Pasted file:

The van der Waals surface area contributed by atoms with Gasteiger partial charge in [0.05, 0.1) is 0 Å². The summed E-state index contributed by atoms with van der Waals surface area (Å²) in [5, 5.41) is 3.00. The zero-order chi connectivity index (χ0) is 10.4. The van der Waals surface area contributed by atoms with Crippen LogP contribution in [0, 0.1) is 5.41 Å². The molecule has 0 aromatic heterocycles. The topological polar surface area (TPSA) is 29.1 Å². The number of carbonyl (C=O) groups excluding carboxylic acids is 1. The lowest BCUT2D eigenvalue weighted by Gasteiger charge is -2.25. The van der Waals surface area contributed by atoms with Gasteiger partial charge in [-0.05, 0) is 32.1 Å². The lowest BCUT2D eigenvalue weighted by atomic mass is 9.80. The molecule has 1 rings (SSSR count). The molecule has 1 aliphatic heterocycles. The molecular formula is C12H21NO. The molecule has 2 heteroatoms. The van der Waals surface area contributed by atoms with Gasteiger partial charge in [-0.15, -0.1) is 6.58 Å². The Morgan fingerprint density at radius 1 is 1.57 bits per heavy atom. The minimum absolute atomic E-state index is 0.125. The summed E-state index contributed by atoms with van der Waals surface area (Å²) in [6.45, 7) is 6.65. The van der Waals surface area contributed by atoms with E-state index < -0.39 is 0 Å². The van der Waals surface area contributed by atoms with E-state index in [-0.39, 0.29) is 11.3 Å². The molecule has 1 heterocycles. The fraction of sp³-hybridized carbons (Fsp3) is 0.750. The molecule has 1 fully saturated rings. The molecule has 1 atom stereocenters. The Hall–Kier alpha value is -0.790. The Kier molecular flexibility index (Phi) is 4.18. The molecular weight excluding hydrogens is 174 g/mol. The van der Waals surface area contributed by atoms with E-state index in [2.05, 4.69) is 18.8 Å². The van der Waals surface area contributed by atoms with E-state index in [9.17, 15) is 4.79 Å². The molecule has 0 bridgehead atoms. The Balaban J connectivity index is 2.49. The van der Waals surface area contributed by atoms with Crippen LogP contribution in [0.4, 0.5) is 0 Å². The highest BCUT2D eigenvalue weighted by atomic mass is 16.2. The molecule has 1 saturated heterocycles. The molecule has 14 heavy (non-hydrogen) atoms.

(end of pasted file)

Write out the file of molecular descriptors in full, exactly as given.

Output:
The van der Waals surface area contributed by atoms with Gasteiger partial charge in [0.05, 0.1) is 0 Å². The summed E-state index contributed by atoms with van der Waals surface area (Å²) in [5, 5.41) is 3.00. The zero-order chi connectivity index (χ0) is 10.4. The van der Waals surface area contributed by atoms with Crippen LogP contribution in [0, 0.1) is 5.41 Å². The molecule has 0 aromatic heterocycles. The topological polar surface area (TPSA) is 29.1 Å². The number of carbonyl (C=O) groups excluding carboxylic acids is 1. The lowest BCUT2D eigenvalue weighted by Gasteiger charge is -2.25. The van der Waals surface area contributed by atoms with Gasteiger partial charge in [-0.05, 0) is 32.1 Å². The lowest BCUT2D eigenvalue weighted by atomic mass is 9.80. The molecule has 1 rings (SSSR count). The molecule has 1 aliphatic heterocycles. The molecular formula is C12H21NO. The molecule has 2 heteroatoms. The van der Waals surface area contributed by atoms with Gasteiger partial charge in [-0.15, -0.1) is 6.58 Å². The Morgan fingerprint density at radius 1 is 1.57 bits per heavy atom. The minimum absolute atomic E-state index is 0.125. The summed E-state index contributed by atoms with van der Waals surface area (Å²) in [6.45, 7) is 6.65. The van der Waals surface area contributed by atoms with E-state index < -0.39 is 0 Å². The van der Waals surface area contributed by atoms with E-state index in [-0.39, 0.29) is 11.3 Å². The molecule has 1 heterocycles. The fraction of sp³-hybridized carbons (Fsp3) is 0.750. The molecule has 1 fully saturated rings. The molecule has 1 atom stereocenters. The Hall–Kier alpha value is -0.790. The Kier molecular flexibility index (Phi) is 4.18. The molecular weight excluding hydrogens is 174 g/mol. The van der Waals surface area contributed by atoms with E-state index in [2.05, 4.69) is 18.8 Å². The van der Waals surface area contributed by atoms with E-state index in [9.17, 15) is 4.79 Å². The molecule has 0 bridgehead atoms. The Balaban J connectivity index is 2.49. The van der Waals surface area contributed by atoms with Crippen LogP contribution in [0.4, 0.5) is 0 Å². The highest BCUT2D eigenvalue weighted by atomic mass is 16.2. The molecule has 1 saturated heterocycles. The molecule has 14 heavy (non-hydrogen) atoms.